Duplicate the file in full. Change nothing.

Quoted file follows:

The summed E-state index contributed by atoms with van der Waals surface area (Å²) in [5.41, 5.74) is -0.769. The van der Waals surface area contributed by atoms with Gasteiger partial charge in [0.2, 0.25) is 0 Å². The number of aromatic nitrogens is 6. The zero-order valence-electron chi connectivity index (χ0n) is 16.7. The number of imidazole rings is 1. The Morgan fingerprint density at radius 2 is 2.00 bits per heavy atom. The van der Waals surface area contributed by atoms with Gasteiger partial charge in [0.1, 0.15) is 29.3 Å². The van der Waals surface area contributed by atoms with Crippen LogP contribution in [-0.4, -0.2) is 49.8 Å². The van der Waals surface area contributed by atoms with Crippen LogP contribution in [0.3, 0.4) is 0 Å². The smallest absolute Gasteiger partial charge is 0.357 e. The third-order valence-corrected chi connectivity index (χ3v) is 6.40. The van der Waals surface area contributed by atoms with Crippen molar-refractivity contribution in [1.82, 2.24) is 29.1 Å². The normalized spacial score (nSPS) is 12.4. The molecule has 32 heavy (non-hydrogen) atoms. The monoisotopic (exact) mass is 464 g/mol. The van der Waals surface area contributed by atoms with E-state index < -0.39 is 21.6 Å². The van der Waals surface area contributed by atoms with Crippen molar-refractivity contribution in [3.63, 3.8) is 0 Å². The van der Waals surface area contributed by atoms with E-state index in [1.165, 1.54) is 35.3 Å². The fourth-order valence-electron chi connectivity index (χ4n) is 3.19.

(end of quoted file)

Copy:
The summed E-state index contributed by atoms with van der Waals surface area (Å²) in [5.41, 5.74) is -0.769. The van der Waals surface area contributed by atoms with Gasteiger partial charge in [0.2, 0.25) is 0 Å². The number of aromatic nitrogens is 6. The zero-order valence-electron chi connectivity index (χ0n) is 16.7. The number of imidazole rings is 1. The Morgan fingerprint density at radius 2 is 2.00 bits per heavy atom. The van der Waals surface area contributed by atoms with Gasteiger partial charge in [0.1, 0.15) is 29.3 Å². The van der Waals surface area contributed by atoms with Crippen LogP contribution in [-0.4, -0.2) is 49.8 Å². The van der Waals surface area contributed by atoms with Crippen LogP contribution in [0.3, 0.4) is 0 Å². The smallest absolute Gasteiger partial charge is 0.357 e. The third-order valence-corrected chi connectivity index (χ3v) is 6.40. The van der Waals surface area contributed by atoms with Crippen molar-refractivity contribution in [1.82, 2.24) is 29.1 Å². The normalized spacial score (nSPS) is 12.4. The molecule has 32 heavy (non-hydrogen) atoms. The monoisotopic (exact) mass is 464 g/mol. The van der Waals surface area contributed by atoms with E-state index < -0.39 is 21.6 Å². The van der Waals surface area contributed by atoms with Crippen molar-refractivity contribution in [3.63, 3.8) is 0 Å². The van der Waals surface area contributed by atoms with E-state index in [1.165, 1.54) is 35.3 Å². The fourth-order valence-electron chi connectivity index (χ4n) is 3.19.